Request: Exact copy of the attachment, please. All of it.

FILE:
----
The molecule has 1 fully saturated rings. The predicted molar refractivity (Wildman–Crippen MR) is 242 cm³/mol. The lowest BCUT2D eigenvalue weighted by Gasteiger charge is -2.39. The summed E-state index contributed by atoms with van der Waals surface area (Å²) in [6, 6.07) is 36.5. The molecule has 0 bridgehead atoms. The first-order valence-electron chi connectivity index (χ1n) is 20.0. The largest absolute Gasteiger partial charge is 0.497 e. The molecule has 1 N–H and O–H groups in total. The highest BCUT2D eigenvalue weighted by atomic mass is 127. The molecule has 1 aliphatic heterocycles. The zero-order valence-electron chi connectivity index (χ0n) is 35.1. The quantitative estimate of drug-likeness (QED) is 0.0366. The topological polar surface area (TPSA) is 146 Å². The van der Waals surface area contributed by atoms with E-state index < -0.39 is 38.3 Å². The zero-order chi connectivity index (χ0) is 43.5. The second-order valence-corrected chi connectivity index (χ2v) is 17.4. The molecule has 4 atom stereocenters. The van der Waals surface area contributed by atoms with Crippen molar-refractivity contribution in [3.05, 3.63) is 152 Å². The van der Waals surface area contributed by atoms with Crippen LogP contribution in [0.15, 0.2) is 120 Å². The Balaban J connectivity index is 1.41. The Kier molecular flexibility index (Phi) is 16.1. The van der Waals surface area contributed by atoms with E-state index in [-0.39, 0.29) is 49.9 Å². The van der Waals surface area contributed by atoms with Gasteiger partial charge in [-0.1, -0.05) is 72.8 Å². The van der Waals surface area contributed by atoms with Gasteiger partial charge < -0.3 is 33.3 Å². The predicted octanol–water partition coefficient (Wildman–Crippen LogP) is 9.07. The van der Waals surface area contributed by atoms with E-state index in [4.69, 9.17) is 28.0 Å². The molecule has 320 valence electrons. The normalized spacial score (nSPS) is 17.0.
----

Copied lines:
The molecule has 1 fully saturated rings. The predicted molar refractivity (Wildman–Crippen MR) is 242 cm³/mol. The lowest BCUT2D eigenvalue weighted by Gasteiger charge is -2.39. The summed E-state index contributed by atoms with van der Waals surface area (Å²) in [6, 6.07) is 36.5. The molecule has 0 bridgehead atoms. The first-order valence-electron chi connectivity index (χ1n) is 20.0. The largest absolute Gasteiger partial charge is 0.497 e. The molecule has 1 N–H and O–H groups in total. The highest BCUT2D eigenvalue weighted by atomic mass is 127. The molecule has 1 aliphatic heterocycles. The zero-order valence-electron chi connectivity index (χ0n) is 35.1. The quantitative estimate of drug-likeness (QED) is 0.0366. The topological polar surface area (TPSA) is 146 Å². The van der Waals surface area contributed by atoms with E-state index < -0.39 is 38.3 Å². The zero-order chi connectivity index (χ0) is 43.5. The second-order valence-corrected chi connectivity index (χ2v) is 17.4. The molecule has 4 atom stereocenters. The van der Waals surface area contributed by atoms with Crippen molar-refractivity contribution in [3.05, 3.63) is 152 Å². The van der Waals surface area contributed by atoms with Crippen LogP contribution in [0.15, 0.2) is 120 Å². The Balaban J connectivity index is 1.41. The Kier molecular flexibility index (Phi) is 16.1. The van der Waals surface area contributed by atoms with E-state index in [-0.39, 0.29) is 49.9 Å². The van der Waals surface area contributed by atoms with Gasteiger partial charge in [-0.1, -0.05) is 72.8 Å². The van der Waals surface area contributed by atoms with Gasteiger partial charge < -0.3 is 33.3 Å². The predicted octanol–water partition coefficient (Wildman–Crippen LogP) is 9.07. The van der Waals surface area contributed by atoms with E-state index in [4.69, 9.17) is 28.0 Å². The molecule has 320 valence electrons. The normalized spacial score (nSPS) is 17.0.